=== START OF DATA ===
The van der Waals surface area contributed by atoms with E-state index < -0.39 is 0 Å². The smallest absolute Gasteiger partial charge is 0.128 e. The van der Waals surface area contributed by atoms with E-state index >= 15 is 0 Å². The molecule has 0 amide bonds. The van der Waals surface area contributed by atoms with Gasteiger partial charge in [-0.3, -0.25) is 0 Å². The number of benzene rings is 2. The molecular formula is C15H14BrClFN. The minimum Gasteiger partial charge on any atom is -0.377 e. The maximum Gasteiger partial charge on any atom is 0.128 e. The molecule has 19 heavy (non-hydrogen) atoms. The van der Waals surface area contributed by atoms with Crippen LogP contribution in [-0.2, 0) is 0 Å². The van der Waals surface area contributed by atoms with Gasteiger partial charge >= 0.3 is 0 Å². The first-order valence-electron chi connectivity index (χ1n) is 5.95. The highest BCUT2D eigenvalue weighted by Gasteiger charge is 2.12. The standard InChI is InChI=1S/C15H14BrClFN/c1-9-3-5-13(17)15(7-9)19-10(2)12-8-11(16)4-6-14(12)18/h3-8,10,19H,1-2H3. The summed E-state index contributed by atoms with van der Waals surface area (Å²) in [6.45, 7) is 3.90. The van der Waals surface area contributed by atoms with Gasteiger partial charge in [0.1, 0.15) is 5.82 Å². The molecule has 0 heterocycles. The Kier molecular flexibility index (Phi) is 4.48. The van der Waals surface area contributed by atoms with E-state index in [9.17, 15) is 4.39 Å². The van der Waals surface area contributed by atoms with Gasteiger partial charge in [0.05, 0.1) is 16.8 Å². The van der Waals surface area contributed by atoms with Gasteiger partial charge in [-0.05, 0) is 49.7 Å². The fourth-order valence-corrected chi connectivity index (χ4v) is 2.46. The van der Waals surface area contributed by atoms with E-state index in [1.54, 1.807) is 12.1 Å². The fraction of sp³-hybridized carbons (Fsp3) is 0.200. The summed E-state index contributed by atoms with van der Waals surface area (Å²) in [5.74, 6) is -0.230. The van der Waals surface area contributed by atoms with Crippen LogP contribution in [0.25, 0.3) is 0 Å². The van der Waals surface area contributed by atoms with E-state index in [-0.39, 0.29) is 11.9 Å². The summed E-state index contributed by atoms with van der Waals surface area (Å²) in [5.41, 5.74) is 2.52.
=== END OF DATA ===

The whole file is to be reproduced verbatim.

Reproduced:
The van der Waals surface area contributed by atoms with E-state index < -0.39 is 0 Å². The smallest absolute Gasteiger partial charge is 0.128 e. The van der Waals surface area contributed by atoms with E-state index >= 15 is 0 Å². The molecule has 0 amide bonds. The van der Waals surface area contributed by atoms with Gasteiger partial charge in [-0.3, -0.25) is 0 Å². The number of benzene rings is 2. The molecular formula is C15H14BrClFN. The minimum Gasteiger partial charge on any atom is -0.377 e. The maximum Gasteiger partial charge on any atom is 0.128 e. The molecule has 19 heavy (non-hydrogen) atoms. The van der Waals surface area contributed by atoms with Crippen LogP contribution in [-0.2, 0) is 0 Å². The van der Waals surface area contributed by atoms with Gasteiger partial charge >= 0.3 is 0 Å². The first-order valence-electron chi connectivity index (χ1n) is 5.95. The highest BCUT2D eigenvalue weighted by Gasteiger charge is 2.12. The standard InChI is InChI=1S/C15H14BrClFN/c1-9-3-5-13(17)15(7-9)19-10(2)12-8-11(16)4-6-14(12)18/h3-8,10,19H,1-2H3. The summed E-state index contributed by atoms with van der Waals surface area (Å²) in [6.45, 7) is 3.90. The van der Waals surface area contributed by atoms with Gasteiger partial charge in [0.1, 0.15) is 5.82 Å². The molecule has 0 heterocycles. The Kier molecular flexibility index (Phi) is 4.48. The van der Waals surface area contributed by atoms with E-state index in [9.17, 15) is 4.39 Å². The van der Waals surface area contributed by atoms with Gasteiger partial charge in [0.05, 0.1) is 16.8 Å². The van der Waals surface area contributed by atoms with Gasteiger partial charge in [-0.05, 0) is 49.7 Å². The fourth-order valence-corrected chi connectivity index (χ4v) is 2.46. The van der Waals surface area contributed by atoms with E-state index in [1.54, 1.807) is 12.1 Å². The fraction of sp³-hybridized carbons (Fsp3) is 0.200. The summed E-state index contributed by atoms with van der Waals surface area (Å²) in [5.74, 6) is -0.230. The van der Waals surface area contributed by atoms with Crippen LogP contribution in [0.25, 0.3) is 0 Å². The van der Waals surface area contributed by atoms with E-state index in [-0.39, 0.29) is 11.9 Å². The summed E-state index contributed by atoms with van der Waals surface area (Å²) in [5.41, 5.74) is 2.52.